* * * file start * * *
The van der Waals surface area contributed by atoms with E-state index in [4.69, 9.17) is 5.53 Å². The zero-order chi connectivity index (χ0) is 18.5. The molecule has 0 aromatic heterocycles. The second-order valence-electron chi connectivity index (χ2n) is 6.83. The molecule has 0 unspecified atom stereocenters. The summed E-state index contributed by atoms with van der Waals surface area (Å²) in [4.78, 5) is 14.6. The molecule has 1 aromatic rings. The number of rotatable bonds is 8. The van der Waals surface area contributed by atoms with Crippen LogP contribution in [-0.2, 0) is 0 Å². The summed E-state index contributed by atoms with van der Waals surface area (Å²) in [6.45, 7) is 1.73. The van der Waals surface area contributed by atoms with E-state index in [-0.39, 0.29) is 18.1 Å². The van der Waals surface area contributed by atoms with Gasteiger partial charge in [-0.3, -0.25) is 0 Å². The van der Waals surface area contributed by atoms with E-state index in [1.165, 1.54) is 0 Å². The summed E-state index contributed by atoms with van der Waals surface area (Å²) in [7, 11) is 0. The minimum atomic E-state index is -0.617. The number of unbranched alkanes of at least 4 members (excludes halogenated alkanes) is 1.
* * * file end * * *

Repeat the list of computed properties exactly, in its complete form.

The van der Waals surface area contributed by atoms with E-state index in [4.69, 9.17) is 5.53 Å². The zero-order chi connectivity index (χ0) is 18.5. The molecule has 0 aromatic heterocycles. The second-order valence-electron chi connectivity index (χ2n) is 6.83. The molecule has 0 unspecified atom stereocenters. The summed E-state index contributed by atoms with van der Waals surface area (Å²) in [4.78, 5) is 14.6. The molecule has 1 aromatic rings. The number of rotatable bonds is 8. The van der Waals surface area contributed by atoms with Crippen LogP contribution in [-0.2, 0) is 0 Å². The summed E-state index contributed by atoms with van der Waals surface area (Å²) in [6.45, 7) is 1.73. The van der Waals surface area contributed by atoms with E-state index in [-0.39, 0.29) is 18.1 Å². The van der Waals surface area contributed by atoms with Gasteiger partial charge in [-0.3, -0.25) is 0 Å². The van der Waals surface area contributed by atoms with E-state index in [1.165, 1.54) is 0 Å². The summed E-state index contributed by atoms with van der Waals surface area (Å²) in [7, 11) is 0. The minimum atomic E-state index is -0.617. The number of unbranched alkanes of at least 4 members (excludes halogenated alkanes) is 1.